RE your George Salter article in The Bugle (March 6 edition).
My brother-in-law, Jack Longville, went to George Salter's in 1931 aged 14 years. He worked in the tool room, eventually being put in charge of it.
After working there for 50 years, he was given a certificate for long service and also a gold watch. He retired in 1982 aged 65.
My sister Gladys went to work at George Salter's in January 1934 aged 14 years. She stayed for 12 years until after the end of the war.
Before the war the firm used to run day trips for the workers. My sister and her work friends went to Blackpool for the day in 1935 when she was 16 years old. Jack and his mates went on the same coach, they all got on very well.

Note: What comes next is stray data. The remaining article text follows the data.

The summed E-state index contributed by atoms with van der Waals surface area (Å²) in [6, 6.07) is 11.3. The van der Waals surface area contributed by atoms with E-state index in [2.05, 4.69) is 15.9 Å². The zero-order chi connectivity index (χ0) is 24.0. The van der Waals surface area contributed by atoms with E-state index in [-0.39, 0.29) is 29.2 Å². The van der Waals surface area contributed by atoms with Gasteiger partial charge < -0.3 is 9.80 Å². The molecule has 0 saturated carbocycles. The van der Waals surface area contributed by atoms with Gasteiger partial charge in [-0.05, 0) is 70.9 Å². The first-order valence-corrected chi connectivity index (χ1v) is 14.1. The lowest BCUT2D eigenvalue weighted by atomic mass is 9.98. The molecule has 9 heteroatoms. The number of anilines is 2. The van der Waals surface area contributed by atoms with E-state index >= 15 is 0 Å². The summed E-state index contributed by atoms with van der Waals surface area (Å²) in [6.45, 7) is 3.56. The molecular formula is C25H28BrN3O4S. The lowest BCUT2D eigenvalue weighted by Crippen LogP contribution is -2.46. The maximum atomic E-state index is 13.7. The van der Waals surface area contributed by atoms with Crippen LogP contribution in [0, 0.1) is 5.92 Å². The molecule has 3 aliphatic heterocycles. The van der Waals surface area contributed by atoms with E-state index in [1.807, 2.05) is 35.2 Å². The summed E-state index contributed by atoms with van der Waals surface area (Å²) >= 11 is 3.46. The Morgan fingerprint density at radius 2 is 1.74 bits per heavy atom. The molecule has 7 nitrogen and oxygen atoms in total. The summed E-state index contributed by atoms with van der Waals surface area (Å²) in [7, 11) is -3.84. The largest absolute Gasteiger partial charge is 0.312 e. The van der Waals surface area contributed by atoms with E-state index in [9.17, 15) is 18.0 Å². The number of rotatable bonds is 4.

By the time they arrived back Jack had asked my sister to go out with him which resulted two years later in an engagement, then two more years after that, a wedding.
George Salter helped to bring about one happy marriage. I myself went to Commercial College to learn shorthand, typewriting and book-keeping. I then went to join George Salter in the general offices.
My boss was Mr Philip Bache, he was a good boss to work for and a very nice man.
I could stay for only two years because being an unmarried girl and not working in the factory doing war work, I was not exempt from conscription into the A.T.S. when I became 18 years old, so instead I joined the Women's Land Army. I left in January 1943 and was away until 1946.
Sadly Jack, my sister, also my husband, have all passed away. I am alone with my memories.
1 Worcester Close,